Jefferson Davis ALS, "the negroes are humble and generally inclined to cling to their old masters...neither crop or stock could be protected from their thieving" Incredible
4p, 6.5" x 7.75", Lennoxville, Canada, April 7, 1868. Davis writes to John Taylor Wood, a fellow Confederate who had escaped to Canada after the Civil war about his recent visit to the South and his pending court case. Flattened folds from mailing, slight tears not affecting the quality of the document, scattered toning and foxing not affecting the bold signature.
"The desolation and despondence of the people I found even greater than I had imagined. The failure of last year's crop rendered the planters generally unable to repay the advances which their merchants had made, and the latter unable to get further Bank accomodations [sic], were unable to make even the small advances to the planters which they required to buy food for their laborers and teams. The negroes have to a great extent become vagrant and the common complaint was that neither crop or stock could be protected from their thieving. The poor creatures are however much to be pitied for their destitution and we who knew their utter inability to govern themselves may well question whether they or those who forced them into their present condition are most responsible for the crimes they commit. So far as my observation went, the negroes are humble and generally inclined to cling to their old masters, ever recurring to the last fleshpot...
...On the 25th of March I was required for the third time to appear at Richmond to answer to the pending prosecution, but a short time before that date I was notified that the hearing of the case was postponed to the 14th of April, and afterwards that the case was further postponed to the May term. Whether anything will then be done beyond a renewal of the bond and the naming of another day is very doubtful. It is also expected by some having better opportunity than myself to form an opinion that my attendance may be dispensed with. This embarrasses me in the formation of any plans for the future, so that I am still quite adrift. Several advantageous propositions have been made to me, but all contingent as rather [unintelligible word] postponed until I am free from the restraints of this government prosecution..." Signed, "Jeffer Davis."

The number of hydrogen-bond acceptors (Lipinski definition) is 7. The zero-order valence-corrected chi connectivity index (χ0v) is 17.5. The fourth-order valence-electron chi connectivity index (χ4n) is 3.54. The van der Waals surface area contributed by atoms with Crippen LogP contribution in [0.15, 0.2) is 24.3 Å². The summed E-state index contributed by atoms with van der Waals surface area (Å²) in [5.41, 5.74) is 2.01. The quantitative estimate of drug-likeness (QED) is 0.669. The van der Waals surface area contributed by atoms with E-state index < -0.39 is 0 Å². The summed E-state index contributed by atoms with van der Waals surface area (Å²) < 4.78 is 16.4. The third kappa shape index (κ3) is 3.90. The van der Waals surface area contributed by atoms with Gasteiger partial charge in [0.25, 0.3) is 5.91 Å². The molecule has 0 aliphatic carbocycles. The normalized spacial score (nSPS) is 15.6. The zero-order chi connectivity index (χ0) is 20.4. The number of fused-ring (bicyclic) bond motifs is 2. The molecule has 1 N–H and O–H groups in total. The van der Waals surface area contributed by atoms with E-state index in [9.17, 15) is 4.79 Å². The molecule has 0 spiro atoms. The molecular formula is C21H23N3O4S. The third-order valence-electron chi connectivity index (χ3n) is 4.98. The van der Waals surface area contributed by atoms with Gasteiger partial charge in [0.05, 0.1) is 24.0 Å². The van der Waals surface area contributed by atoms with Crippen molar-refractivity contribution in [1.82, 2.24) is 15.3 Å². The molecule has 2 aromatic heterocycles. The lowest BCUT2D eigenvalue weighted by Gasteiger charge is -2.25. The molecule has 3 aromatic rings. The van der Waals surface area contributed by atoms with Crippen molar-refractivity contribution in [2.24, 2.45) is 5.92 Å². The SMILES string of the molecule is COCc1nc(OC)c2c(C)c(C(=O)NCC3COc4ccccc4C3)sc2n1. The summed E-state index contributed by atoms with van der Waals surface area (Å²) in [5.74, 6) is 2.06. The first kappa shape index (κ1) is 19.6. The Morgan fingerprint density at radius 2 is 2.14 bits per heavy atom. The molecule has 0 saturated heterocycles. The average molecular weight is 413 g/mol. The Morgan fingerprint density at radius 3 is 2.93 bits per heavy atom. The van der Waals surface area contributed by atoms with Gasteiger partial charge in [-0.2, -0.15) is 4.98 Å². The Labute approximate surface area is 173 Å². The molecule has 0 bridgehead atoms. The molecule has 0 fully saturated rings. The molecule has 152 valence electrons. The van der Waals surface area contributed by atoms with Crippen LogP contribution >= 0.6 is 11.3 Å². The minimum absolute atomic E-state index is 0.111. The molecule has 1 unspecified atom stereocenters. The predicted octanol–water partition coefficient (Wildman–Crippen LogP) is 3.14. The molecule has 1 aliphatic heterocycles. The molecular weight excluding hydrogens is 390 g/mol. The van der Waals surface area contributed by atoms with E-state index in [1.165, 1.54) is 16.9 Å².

Jefferson Davis (1808-1889) was a 19th-century U.S. senator who served as Secretary of War under Franklin Pierce before becoming President of the Confederate States of America during the Civil War.
John Taylor Wood (1830-1904) was an officer in the United States Navy and the Confederate Navy. He resigned from the U.S. Navy at the beginning of the American Civil War and became a "leading Confederate naval hero" as a captain in the Confederate Navy.
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